An anti-bullying nursing program is an example of a management need. Bullying is characterized by intimidation, intentionally withholding information, social abuse, gossiping, and sharing private information by colleagues.  Organizational managers play vital roles in addressing nurse-related bullying as they increasingly struggle to regulate high operating costs, including the rising costs of absenteeism, employee benefits, staff replacement, and arbitration, resulting from workplace bullying among nurses (Koh, 2016).  In most cases, when managers step in to address bullying, they tend to take over the prejudice of the target’s workmates and assume that the victim’s eccentric character normally results in bullying. Journal Of Nursing Management Essay. Other managers describe how victims of bullying suffer distress when defending allegations made about them by bullies. In such incidences, workplace bullying becomes overshadowed by negative connotations of the bully towards the victim. Workplace bullying relies on several assumptions. A major assumption with the adoption of bullying behavior is that all individuals are susceptible to social influence to prevent ostracization. Here, avoid perpetrators rather than addressing incidences of bullying and other workplace incivilities, ultimately decreasing teamwork and collaboration. Other assumptions supporting the adoption of workplace bullying include the notion that avoidance is the most appropriate strategy and that bullying will eventually fade as new nurses settle into the profession.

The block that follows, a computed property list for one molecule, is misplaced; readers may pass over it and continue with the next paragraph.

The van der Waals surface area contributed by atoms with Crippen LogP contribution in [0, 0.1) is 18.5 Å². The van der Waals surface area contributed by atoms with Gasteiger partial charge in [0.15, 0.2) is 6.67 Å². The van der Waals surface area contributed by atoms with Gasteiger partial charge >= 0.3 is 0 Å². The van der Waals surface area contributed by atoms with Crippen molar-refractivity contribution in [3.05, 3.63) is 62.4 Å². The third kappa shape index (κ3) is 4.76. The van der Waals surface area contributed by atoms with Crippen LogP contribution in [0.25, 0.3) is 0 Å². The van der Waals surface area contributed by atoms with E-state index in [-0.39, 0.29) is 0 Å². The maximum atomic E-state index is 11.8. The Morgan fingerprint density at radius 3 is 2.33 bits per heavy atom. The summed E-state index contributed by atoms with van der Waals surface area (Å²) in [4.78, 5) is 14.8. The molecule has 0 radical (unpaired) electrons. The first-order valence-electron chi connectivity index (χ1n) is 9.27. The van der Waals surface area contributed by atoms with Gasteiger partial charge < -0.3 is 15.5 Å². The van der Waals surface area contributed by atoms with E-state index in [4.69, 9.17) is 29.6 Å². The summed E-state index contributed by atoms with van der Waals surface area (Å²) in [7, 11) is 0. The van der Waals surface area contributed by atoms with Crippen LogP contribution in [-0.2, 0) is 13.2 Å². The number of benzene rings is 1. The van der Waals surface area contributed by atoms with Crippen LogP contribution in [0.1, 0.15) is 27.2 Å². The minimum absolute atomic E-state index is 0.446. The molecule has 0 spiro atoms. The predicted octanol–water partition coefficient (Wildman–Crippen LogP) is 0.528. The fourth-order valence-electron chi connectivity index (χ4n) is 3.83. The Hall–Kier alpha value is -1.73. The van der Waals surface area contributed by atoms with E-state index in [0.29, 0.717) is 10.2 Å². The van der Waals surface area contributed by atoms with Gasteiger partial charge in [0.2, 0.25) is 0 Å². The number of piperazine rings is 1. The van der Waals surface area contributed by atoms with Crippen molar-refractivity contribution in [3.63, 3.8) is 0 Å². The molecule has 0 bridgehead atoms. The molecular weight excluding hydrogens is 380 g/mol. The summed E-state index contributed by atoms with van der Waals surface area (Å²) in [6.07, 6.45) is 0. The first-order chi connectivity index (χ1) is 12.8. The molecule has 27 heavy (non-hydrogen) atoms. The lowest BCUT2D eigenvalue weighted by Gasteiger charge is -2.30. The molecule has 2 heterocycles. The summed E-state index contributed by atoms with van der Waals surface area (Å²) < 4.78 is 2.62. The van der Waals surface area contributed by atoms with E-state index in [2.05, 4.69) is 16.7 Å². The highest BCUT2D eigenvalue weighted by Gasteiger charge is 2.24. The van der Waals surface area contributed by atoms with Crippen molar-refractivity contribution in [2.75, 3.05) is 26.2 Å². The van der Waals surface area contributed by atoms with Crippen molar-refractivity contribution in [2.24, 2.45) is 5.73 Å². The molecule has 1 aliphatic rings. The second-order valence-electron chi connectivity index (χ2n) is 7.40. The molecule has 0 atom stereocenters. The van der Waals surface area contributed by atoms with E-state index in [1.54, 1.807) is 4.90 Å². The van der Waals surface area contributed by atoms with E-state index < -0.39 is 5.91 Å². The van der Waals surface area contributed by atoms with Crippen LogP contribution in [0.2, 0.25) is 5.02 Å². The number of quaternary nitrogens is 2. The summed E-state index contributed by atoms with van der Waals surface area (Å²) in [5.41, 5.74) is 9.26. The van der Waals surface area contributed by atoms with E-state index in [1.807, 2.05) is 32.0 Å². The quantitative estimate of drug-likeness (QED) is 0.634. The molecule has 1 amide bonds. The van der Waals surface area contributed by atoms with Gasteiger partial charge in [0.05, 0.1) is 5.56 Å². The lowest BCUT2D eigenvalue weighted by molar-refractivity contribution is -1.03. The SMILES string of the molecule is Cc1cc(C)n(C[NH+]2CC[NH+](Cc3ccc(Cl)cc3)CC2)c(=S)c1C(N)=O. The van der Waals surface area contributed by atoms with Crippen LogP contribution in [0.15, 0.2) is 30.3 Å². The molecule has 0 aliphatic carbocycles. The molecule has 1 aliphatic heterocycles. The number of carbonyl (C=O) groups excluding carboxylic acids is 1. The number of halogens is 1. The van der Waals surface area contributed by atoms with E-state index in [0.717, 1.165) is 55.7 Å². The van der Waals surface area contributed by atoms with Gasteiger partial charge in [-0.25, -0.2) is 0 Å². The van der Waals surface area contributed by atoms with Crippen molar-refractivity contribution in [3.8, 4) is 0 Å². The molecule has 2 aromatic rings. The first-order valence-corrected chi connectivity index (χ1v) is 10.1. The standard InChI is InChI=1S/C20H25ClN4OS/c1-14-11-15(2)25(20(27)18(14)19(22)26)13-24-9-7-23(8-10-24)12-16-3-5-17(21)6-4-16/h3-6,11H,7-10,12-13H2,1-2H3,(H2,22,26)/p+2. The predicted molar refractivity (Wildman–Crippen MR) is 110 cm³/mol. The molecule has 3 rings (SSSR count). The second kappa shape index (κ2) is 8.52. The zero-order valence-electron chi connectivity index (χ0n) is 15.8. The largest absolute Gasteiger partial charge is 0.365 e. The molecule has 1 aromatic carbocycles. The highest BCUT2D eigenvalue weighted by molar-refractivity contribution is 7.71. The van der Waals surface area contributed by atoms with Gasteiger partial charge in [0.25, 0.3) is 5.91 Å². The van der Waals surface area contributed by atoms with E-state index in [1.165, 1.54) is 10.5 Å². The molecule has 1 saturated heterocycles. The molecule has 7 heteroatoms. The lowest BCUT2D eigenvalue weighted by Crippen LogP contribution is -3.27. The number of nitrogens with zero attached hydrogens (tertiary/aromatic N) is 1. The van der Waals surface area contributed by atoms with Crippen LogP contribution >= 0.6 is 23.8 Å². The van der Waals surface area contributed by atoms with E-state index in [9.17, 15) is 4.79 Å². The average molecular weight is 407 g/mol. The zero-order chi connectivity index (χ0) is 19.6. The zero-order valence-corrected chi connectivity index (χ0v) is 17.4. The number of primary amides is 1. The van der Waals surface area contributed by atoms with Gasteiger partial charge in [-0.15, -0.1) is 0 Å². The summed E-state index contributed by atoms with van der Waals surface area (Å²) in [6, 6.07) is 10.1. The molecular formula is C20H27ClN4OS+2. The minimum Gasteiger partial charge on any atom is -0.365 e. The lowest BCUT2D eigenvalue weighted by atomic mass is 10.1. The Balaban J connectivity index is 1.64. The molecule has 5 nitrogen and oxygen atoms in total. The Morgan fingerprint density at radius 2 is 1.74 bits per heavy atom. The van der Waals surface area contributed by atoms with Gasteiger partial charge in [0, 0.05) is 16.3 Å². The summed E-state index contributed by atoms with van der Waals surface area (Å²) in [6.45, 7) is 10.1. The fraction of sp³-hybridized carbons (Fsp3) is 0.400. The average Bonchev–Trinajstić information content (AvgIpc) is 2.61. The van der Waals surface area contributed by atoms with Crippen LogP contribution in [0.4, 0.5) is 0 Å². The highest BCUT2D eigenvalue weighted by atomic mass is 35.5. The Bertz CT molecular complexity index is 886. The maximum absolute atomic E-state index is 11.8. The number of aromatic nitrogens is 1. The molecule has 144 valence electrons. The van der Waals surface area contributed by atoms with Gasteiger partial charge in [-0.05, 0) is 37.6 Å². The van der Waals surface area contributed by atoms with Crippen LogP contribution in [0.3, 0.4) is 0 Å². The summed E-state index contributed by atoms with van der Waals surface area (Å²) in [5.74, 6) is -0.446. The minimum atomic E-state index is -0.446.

Addressing the need above is vital as workplace bullying among nurses has numerous detrimental consequences (Al-Ghabeesh & Qattom, 2019). 27 to 80 percent of new nurses have experienced some form of workplace bullying. Nurse-nurse bullying is the leading cause of workforce shortages. When nurses encounter bullying, they are often confronted with confusion. Ultimately, the confusion makes nurses exit the profession, further stressing the already burdened nursing workforce. A majority of new nurses leave their first job after experiencing uncivil behaviors from staff (Edmonson & Zelonka, 2019). Other detrimental effects of bullying include psychological trauma, depression, anxiety, poor working environment, diminished productivity, reduced satisfaction scores, and low productivity. Workplace bullying also negatively impacts the organization’s reputation. The urgency of an anti-bullying program in nursing is reflected in acknowledging workplace bullying as a global nursing phenomenon. With its harmful consequences, coupled with the current nurse shortage, addressing the need is incredibly crucial.